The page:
3.3 Uncertainty analysis
In singlesample experiments, where the variables of interest cannot be repeatedly measured under the same conditions, uncertainty in the results is not obtained by statistical analysis of a series of observations, but evaluated from the systematic errors introduced by direct measurements [21].
In this respect, the experimental setup on this investigation introduced a combined standard uncertainty of 2.223 K when applying the model explicit equation. This value was calculated from Equation (19), which is based on the Law for the Propagation of Uncertainty when input quantities are uncorrelated. It is based on a firstorder Taylor series approximation, assuming that errors distribution probability is nearly symmetrical [9,22].
$u_{c}=\left[\left(\frac{\partial \dot{m}_{h}}{\partial T_{c, o}} \cdot u_{\dot{m}_{h}}\right)^{2}+\left(\frac{\partial \dot{m}_{c}}{\partial T_{c, o}} \cdot u_{\dot{m}_{c}}\right)^{2}++\left(\frac{\partial T_{h, i}}{\partial T_{c, o}} u_{T_{h, i}}\right)^{2}+\left(\frac{\partial T_{c, i}}{\partial T_{c, o}} \cdot u_{T_{c, i}}\right)^{2}\right]^{1 / 2}$ (19)
where: ${{u}_{c}}$– combined standard uncertainty; ${{u}_{{{{\dot{m}}}_{c}}}}$, ${{u}_{{{{\dot{m}}}_{h}}}}$, ${{u}_{{{T}_{c,i}}}}$ and ${{u}_{{{T}_{h,i}}}}$– direct measurements uncertainty, usually taken from inaccuracy of the instruments.
It was noticed that the lean amine inlet temperature measurement exerted the greatest influence on the results uncertainty, accounting for its 85.37 %. Therefore, if improved results are required, more accurate instrumentation would have to be installed for measuring this variable.
A model for predicting the rich amine exit temperature in a MEA heat exchangers system was implemented, by applying the Buckingham Pi theorem. This approach avoids calculation of the overall heat transfer coefficient. 98.96 % correlation, 0.023 % mean absolute percentage error and 1.376 K maximum absolute error were achieved when comparing predicted results against the experimental readings.
On this study case obtained explicit equation provides accurate results, and it is easier to apply for determining the fluid outlet temperatures as compared to the εNUT method. Major drawback relies on its limited application, as Equation (17) is not recommended for other heat exchanger systems.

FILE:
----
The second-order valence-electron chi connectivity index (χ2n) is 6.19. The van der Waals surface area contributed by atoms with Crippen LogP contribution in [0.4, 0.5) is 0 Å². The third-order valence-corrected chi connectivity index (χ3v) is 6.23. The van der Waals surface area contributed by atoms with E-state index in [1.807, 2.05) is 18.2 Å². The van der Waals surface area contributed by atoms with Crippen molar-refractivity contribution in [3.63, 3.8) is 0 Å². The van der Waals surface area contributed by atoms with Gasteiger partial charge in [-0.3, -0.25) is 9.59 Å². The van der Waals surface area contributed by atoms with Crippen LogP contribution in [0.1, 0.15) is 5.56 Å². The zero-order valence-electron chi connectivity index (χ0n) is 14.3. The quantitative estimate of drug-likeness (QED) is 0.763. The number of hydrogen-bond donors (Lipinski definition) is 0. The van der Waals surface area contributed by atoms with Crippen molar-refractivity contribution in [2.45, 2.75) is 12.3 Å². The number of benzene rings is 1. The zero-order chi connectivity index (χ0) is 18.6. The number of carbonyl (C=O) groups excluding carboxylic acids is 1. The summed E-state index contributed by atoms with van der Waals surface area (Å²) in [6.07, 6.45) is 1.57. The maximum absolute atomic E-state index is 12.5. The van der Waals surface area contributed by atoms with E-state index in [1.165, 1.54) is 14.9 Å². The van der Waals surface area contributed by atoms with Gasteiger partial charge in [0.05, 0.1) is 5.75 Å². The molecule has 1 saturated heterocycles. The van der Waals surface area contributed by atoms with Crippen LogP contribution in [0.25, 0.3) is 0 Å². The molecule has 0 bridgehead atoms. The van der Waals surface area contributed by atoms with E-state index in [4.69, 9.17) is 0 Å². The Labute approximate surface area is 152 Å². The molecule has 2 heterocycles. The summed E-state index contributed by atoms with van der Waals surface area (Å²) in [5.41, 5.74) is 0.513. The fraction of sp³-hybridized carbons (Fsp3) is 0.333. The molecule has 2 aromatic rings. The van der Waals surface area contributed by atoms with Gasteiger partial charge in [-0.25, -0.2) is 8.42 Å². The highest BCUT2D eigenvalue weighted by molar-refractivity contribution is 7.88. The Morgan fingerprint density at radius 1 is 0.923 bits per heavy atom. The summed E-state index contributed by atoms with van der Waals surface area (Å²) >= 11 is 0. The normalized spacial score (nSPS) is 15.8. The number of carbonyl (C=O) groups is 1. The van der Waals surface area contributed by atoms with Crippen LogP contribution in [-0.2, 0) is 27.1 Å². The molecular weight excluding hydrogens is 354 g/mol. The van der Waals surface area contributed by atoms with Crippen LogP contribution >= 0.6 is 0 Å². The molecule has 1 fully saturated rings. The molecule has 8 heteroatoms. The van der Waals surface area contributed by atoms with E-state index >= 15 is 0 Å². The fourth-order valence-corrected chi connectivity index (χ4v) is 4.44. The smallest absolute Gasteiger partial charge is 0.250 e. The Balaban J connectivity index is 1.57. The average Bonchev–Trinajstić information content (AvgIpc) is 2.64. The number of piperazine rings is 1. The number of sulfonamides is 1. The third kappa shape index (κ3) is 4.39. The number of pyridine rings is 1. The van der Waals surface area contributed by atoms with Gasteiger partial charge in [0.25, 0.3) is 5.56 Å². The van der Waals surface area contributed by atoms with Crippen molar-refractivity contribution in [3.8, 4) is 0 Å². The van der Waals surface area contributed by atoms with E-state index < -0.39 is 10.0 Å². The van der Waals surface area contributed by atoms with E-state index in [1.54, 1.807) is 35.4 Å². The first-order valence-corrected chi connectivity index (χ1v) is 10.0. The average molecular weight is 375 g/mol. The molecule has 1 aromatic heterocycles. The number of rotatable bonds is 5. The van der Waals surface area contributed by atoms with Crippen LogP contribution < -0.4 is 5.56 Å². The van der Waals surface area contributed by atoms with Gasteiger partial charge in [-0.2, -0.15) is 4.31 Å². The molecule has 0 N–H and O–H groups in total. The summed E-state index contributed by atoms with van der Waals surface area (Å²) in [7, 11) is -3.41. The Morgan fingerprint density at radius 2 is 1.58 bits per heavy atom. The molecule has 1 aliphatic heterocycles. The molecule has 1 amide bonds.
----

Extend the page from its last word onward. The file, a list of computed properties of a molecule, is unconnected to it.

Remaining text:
The experimental setup introduced a combined standard uncertainty of 2.223 K, being the lean amine inlet temperature measurement of a highest influence. Because no thermophysical properties are included on the explicit equation, related uncertainty will not affect accuracy of the results.
Considering the advantages of multistream equipment over the conventional ones, further studies should focus on extending the approach presented herein to threefluid heat exchangers modeling. In addition, symbolic regression could be explored to obtain the exact function form that correlates the dimensionless groups.
AISI 
American Iron and Steel Institute 
εNTU 
Effectiveness–Number of Transfer Units 
MEA 
Monoethanolamine 
PLC 
Programmable Logic Controller 
SCADA 
Supervisory Control and Data Acquisition 
TEMA 
Tubular Exchanger Manufacturers Association 
A 
heat transfer surface area, m^{2} 

Cp 
specific heat at constant pressure, J/(kg·K) 

Cr 
heat capacity rate ratio 

j 
fundamental physical quantities 

$\dot{m}$ 
mass flowrate, kg/s 

n 
number of variables 

NTU 
Number of Transfer Units 

p,q,r 
Dimensional analysis exponents 

Q 
heat transfer rate, W 

T 
fluid temperature, K 

U 
overall heat transfer coefficient, W/(m^{2}·K) 

${{u}_{c}}$ 
combined standard uncertainty 

${{u}_{{{{\dot{m}}}_{c}}}}$ 
rich amine flowrate measurement uncertainty 

${{u}_{{{{\dot{m}}}_{h}}}}$ 
lean amine flowrate measurement uncertainty 

${{u}_{{{T}_{c,i}}}}$ 
rich amine inlet temperature measurement uncertainty 

${{u}_{{{T}_{h,i}}}}$ 
lean amine inlet temperature measurement uncertainty 

Greek symbols 


$\varepsilon $ 
exchanger heat transfer effectiveness, % 

$\Pi $ 
Buckingham Pi dimensionless groups 

Subscripts 


c 
colder fluid (rich amine) 

h 
hotter fluid (lean amine) 

i 
inlet conditions 

o 
outlet conditions